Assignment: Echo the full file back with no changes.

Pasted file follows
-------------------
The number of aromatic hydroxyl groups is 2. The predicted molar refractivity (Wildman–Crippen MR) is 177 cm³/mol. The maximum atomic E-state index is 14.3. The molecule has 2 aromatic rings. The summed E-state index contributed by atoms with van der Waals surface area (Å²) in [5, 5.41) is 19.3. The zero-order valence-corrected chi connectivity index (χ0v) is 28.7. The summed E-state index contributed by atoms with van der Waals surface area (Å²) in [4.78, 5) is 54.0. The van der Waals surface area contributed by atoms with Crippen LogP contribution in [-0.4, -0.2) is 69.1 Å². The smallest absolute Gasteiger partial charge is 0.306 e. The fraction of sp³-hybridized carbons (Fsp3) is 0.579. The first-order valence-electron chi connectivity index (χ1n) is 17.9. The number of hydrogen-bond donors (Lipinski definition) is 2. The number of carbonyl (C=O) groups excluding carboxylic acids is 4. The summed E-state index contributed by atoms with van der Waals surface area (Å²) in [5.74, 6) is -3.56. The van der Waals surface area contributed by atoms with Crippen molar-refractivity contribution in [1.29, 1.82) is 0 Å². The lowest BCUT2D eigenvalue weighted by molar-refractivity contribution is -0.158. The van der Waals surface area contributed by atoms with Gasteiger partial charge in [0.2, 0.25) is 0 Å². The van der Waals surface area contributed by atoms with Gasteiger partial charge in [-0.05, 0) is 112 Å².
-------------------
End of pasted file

The number of aromatic hydroxyl groups is 2. The predicted molar refractivity (Wildman–Crippen MR) is 177 cm³/mol. The maximum atomic E-state index is 14.3. The molecule has 2 aromatic rings. The summed E-state index contributed by atoms with van der Waals surface area (Å²) in [5, 5.41) is 19.3. The zero-order valence-corrected chi connectivity index (χ0v) is 28.7. The summed E-state index contributed by atoms with van der Waals surface area (Å²) in [4.78, 5) is 54.0. The van der Waals surface area contributed by atoms with Crippen LogP contribution in [-0.4, -0.2) is 69.1 Å². The smallest absolute Gasteiger partial charge is 0.306 e. The fraction of sp³-hybridized carbons (Fsp3) is 0.579. The first-order valence-electron chi connectivity index (χ1n) is 17.9. The number of hydrogen-bond donors (Lipinski definition) is 2. The number of carbonyl (C=O) groups excluding carboxylic acids is 4. The summed E-state index contributed by atoms with van der Waals surface area (Å²) in [5.74, 6) is -3.56. The van der Waals surface area contributed by atoms with Crippen molar-refractivity contribution in [1.29, 1.82) is 0 Å². The lowest BCUT2D eigenvalue weighted by molar-refractivity contribution is -0.158. The van der Waals surface area contributed by atoms with Gasteiger partial charge in [0.2, 0.25) is 0 Å². The van der Waals surface area contributed by atoms with Gasteiger partial charge in [-0.05, 0) is 112 Å².